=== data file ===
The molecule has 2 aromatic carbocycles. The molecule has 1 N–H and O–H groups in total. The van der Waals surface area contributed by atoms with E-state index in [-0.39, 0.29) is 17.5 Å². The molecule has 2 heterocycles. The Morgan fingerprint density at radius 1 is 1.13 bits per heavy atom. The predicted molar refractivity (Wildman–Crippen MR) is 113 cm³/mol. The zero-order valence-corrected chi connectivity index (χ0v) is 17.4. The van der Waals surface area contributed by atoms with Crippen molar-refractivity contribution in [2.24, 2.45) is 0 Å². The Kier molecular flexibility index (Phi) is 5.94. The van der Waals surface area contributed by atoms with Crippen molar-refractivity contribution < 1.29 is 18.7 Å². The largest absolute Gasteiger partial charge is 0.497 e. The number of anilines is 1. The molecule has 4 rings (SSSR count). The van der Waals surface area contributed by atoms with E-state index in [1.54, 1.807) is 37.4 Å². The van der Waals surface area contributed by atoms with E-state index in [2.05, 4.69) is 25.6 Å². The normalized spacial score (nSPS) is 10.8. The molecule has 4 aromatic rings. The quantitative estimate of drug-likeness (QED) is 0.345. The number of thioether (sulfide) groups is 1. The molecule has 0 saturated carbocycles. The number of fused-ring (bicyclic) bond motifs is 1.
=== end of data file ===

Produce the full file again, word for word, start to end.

The molecule has 2 aromatic carbocycles. The molecule has 1 N–H and O–H groups in total. The van der Waals surface area contributed by atoms with E-state index in [-0.39, 0.29) is 17.5 Å². The molecule has 2 heterocycles. The Morgan fingerprint density at radius 1 is 1.13 bits per heavy atom. The predicted molar refractivity (Wildman–Crippen MR) is 113 cm³/mol. The zero-order valence-corrected chi connectivity index (χ0v) is 17.4. The van der Waals surface area contributed by atoms with Crippen molar-refractivity contribution in [2.24, 2.45) is 0 Å². The Kier molecular flexibility index (Phi) is 5.94. The van der Waals surface area contributed by atoms with Crippen molar-refractivity contribution < 1.29 is 18.7 Å². The largest absolute Gasteiger partial charge is 0.497 e. The number of anilines is 1. The molecule has 4 rings (SSSR count). The van der Waals surface area contributed by atoms with E-state index in [1.54, 1.807) is 37.4 Å². The van der Waals surface area contributed by atoms with E-state index in [2.05, 4.69) is 25.6 Å². The normalized spacial score (nSPS) is 10.8. The molecule has 4 aromatic rings. The quantitative estimate of drug-likeness (QED) is 0.345. The number of thioether (sulfide) groups is 1. The molecule has 0 saturated carbocycles. The number of fused-ring (bicyclic) bond motifs is 1.